Beautiful scrimshaw art as well on this one with the face and body of this gorgeous sea babe. And together with recon stone, dyed woods,amboyna burl, and hand made composite materials Chuck’s done a beautiful job on this inlay.

Adirondack Spruce Macassar Ebony “Akiohala”

This ukulele features wood inlays of the popular Hawai’ian hibiscus (ʻAkiohala) flower, a beauty of nature that is synonymous with Hawai’i. The way that Chuck composed this inlay shows his distinct artistry starting with the careful selection and arrangement of woods and dyes to give realistic dimension along with vivid natural coloring. As you can see, this uke is a joy to admire.

Moore Bettah Ukuleles are not the most sought after custom ukes simply because of their beauty to the eye. The sound is equally mind-blowing and this one, with the Adirondack spruce top and macassar ebony sides and back has as much volume and power as any ukulele we’ve heard. And beyond the power is a delicate and dynamic voice with impeccable intonation all the way up the neck.

Adirondack Spruce/ Macassar Ebony “Waterfall”

This is another beautiful tenor with this magical combo of tonewoods. Not as ornate as some MB inlays, but it’s really amazing how Chuck creates, with such dimensional accuracy, the steep descent of water cascading down. Abalone shell inlayed around the top and rosette, the attention to detail and beautiful design, all of these things make this an extra special instrument. But especially the sound. Kalei and Corey give us sound samples.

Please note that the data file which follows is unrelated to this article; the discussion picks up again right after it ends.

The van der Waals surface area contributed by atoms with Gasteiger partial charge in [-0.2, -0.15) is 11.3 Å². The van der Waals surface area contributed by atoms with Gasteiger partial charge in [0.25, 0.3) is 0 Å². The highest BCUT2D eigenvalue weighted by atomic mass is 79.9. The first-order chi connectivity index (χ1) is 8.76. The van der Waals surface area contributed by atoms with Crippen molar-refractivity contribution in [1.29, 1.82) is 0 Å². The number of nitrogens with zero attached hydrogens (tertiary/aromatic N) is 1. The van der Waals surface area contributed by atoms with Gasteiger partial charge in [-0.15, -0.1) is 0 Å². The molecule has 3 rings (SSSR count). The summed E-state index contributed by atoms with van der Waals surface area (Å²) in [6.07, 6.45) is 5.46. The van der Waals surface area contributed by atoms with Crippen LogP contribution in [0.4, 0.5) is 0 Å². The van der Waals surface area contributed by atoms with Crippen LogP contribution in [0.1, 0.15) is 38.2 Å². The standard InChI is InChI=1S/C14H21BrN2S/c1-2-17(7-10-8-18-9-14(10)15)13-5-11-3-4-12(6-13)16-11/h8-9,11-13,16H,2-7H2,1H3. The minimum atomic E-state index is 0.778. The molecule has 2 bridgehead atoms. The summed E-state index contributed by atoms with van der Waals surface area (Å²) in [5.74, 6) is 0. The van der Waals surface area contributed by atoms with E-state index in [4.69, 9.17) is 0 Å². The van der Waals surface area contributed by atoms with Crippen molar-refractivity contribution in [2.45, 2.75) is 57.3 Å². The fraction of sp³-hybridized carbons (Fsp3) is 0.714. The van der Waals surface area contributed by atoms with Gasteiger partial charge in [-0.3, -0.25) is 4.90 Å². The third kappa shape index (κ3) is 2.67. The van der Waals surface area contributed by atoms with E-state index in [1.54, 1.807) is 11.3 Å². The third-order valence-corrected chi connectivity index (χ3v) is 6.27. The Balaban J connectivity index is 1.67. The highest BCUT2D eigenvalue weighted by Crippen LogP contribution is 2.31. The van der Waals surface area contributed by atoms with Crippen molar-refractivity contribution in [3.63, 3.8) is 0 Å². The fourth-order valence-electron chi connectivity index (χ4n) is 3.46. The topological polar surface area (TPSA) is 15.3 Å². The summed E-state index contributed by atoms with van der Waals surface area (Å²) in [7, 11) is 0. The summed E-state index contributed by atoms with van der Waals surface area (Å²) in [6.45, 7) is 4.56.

Spruce/ Black & White Ebony “Bamboo”

This marbled black and white ebony is amazing to just look at, but is also a most excellent tone wood. Coupled with spruce it’s really choice. The concept of this uke with the bamboo inlay and bridge having the same striking ebony. I was so captured by it that I couldn’t help myself. Having two Moore Bettah’s now is about as indulgent as I could ever justify so I’ll be selling ones that come my way from now on. It’s a tough job!

Bearclaw Spruce/Milo

Features on this instrument include a bearclaw spruce top and milo sides and back. Bearclaw is sitka spruce but a little bit stiffer and for this reason it is one of the most desirable soundboard tonewoods. Milo is a highly respected wood throughout Hawaiian history and a rare and awesome tonewood. Its rich red and brown colors weave with a delicate lacey grain. It’s a similar weight and density of koa but seems to have a bit more resonance in the deep bass tones. Together with this bearclaw spruce it makes for a very resonant body.

The carbon fiber reinforced Spanish cedar neck adds sustain. It’s light weight, well-balanced, and is shaped for the ultimate in comfort and playability.

Chuck has a really organic design to this one with only woods being used for the inlay and accents. All of his ukes are extremely beautiful and this one is as classy as they come, but the noteworthy bling is the sound. Kalei even mentioned sparkling diamonds when describing the overtones he was hearing.

Bearclaw Spruce/Milo